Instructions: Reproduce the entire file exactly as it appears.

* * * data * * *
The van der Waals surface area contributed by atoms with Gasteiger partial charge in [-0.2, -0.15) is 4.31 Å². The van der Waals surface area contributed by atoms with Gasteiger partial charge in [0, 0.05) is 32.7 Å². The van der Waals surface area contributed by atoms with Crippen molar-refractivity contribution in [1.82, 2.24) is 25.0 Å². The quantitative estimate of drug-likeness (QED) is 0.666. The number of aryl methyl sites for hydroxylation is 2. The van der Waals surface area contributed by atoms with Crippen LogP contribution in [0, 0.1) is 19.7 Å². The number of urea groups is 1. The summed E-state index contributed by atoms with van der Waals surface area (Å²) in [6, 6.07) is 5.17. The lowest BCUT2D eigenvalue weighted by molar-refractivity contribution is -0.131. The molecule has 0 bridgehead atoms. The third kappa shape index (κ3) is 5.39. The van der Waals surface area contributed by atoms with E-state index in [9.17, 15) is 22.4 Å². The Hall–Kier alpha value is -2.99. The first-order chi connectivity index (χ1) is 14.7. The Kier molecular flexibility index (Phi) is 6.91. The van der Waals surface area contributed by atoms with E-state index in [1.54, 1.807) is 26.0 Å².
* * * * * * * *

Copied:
The van der Waals surface area contributed by atoms with Gasteiger partial charge in [-0.2, -0.15) is 4.31 Å². The van der Waals surface area contributed by atoms with Gasteiger partial charge in [0, 0.05) is 32.7 Å². The van der Waals surface area contributed by atoms with Crippen molar-refractivity contribution in [1.82, 2.24) is 25.0 Å². The quantitative estimate of drug-likeness (QED) is 0.666. The number of aryl methyl sites for hydroxylation is 2. The van der Waals surface area contributed by atoms with Crippen LogP contribution in [0, 0.1) is 19.7 Å². The number of urea groups is 1. The summed E-state index contributed by atoms with van der Waals surface area (Å²) in [6, 6.07) is 5.17. The lowest BCUT2D eigenvalue weighted by molar-refractivity contribution is -0.131. The molecule has 0 bridgehead atoms. The third kappa shape index (κ3) is 5.39. The van der Waals surface area contributed by atoms with E-state index in [9.17, 15) is 22.4 Å². The Hall–Kier alpha value is -2.99. The first-order chi connectivity index (χ1) is 14.7. The Kier molecular flexibility index (Phi) is 6.91. The van der Waals surface area contributed by atoms with E-state index in [1.54, 1.807) is 26.0 Å².